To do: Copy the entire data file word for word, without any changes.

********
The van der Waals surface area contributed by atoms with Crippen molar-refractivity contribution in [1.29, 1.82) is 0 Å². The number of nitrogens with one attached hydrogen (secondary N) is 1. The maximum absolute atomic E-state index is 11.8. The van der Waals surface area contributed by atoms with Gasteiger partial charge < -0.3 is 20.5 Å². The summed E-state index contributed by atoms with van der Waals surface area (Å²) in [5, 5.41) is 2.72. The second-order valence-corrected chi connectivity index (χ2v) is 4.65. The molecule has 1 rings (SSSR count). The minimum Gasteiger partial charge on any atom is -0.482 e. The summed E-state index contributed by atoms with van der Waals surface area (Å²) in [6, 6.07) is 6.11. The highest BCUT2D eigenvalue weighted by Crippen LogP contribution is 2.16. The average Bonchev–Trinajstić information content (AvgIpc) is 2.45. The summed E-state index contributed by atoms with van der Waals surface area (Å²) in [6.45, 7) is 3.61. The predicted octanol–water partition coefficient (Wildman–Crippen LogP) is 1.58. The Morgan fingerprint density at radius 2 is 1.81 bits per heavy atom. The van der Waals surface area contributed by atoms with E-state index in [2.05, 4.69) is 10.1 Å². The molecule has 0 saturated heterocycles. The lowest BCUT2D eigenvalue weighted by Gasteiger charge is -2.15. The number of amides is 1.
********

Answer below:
The van der Waals surface area contributed by atoms with Crippen molar-refractivity contribution in [1.29, 1.82) is 0 Å². The number of nitrogens with one attached hydrogen (secondary N) is 1. The maximum absolute atomic E-state index is 11.8. The van der Waals surface area contributed by atoms with Gasteiger partial charge < -0.3 is 20.5 Å². The summed E-state index contributed by atoms with van der Waals surface area (Å²) in [5, 5.41) is 2.72. The second-order valence-corrected chi connectivity index (χ2v) is 4.65. The molecule has 1 rings (SSSR count). The minimum Gasteiger partial charge on any atom is -0.482 e. The summed E-state index contributed by atoms with van der Waals surface area (Å²) in [6, 6.07) is 6.11. The highest BCUT2D eigenvalue weighted by Crippen LogP contribution is 2.16. The average Bonchev–Trinajstić information content (AvgIpc) is 2.45. The summed E-state index contributed by atoms with van der Waals surface area (Å²) in [6.45, 7) is 3.61. The predicted octanol–water partition coefficient (Wildman–Crippen LogP) is 1.58. The Morgan fingerprint density at radius 2 is 1.81 bits per heavy atom. The van der Waals surface area contributed by atoms with E-state index in [2.05, 4.69) is 10.1 Å². The molecule has 0 saturated heterocycles. The lowest BCUT2D eigenvalue weighted by Gasteiger charge is -2.15. The number of amides is 1.